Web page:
LONDON: British officials burned and dumped documents from colonies in the final years of the empire in a systematic effort to hide their “dirty” secrets, according to files declassified on Friday.
Among the newly released files was a note warning authorities to be careful to avoid a situation similar to India in 1947, when the local press was filled with reports about the “pall of smoke” over Delhi at the very end of the British Raj as officials burnt documents before leaving.
Under ” Operation Legacy”, officials in Kenya, Uganda, Malaysia, Tanzania, Jamaica and other former British colonial territories were briefed on how to dispose of documents that “might embarrass Her Majesty’s government”.
The 50-year-old documents that were finally transferred from the UK Foreign Office to the National Archive in a so-called “migrated archive” show the extraordinary lengths to which the Colonial Office went to withhold information from its former subjects in at least 23 countries and territories in the 1950s and 1960s.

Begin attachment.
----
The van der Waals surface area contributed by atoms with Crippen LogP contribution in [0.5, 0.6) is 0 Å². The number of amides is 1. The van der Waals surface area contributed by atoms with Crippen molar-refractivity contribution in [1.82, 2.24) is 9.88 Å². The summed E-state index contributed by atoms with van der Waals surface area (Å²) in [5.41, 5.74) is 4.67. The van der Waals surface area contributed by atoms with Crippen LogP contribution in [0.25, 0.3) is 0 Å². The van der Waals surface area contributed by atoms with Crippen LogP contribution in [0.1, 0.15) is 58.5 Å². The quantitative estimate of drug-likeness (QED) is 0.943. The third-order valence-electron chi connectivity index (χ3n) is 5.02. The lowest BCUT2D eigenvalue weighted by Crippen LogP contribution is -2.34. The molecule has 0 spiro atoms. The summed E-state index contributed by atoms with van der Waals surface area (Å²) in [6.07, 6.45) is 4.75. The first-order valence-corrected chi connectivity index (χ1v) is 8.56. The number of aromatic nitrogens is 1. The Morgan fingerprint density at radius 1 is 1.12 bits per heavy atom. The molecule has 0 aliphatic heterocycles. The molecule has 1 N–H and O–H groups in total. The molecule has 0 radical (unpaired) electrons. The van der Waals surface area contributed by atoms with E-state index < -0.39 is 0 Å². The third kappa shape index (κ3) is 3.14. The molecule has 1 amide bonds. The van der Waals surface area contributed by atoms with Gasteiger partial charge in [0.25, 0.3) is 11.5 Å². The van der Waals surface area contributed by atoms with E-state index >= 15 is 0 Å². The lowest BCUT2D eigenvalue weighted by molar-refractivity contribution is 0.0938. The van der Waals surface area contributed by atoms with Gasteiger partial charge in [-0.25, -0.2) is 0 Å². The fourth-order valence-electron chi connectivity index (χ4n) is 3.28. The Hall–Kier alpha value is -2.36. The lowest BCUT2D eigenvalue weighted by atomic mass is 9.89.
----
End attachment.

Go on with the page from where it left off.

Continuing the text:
A Colonial Office telegram of 3 May 1961 stated the general guidance for keeping papers out of the hands of newly elected independent governments.
Items should be disposed of if they “might embarrass members of the police, military forces, public servants or others eg police informers; might compromise sources of intelligence” — or might be used “unethically” by incoming ministers.
Among the documents was a memo from London that required all secret documents held abroad to be vetted by a special branch or MI5 liaison officer to ensure that any papers which show “racial prejudice or religious bias” were destroyed or sent home.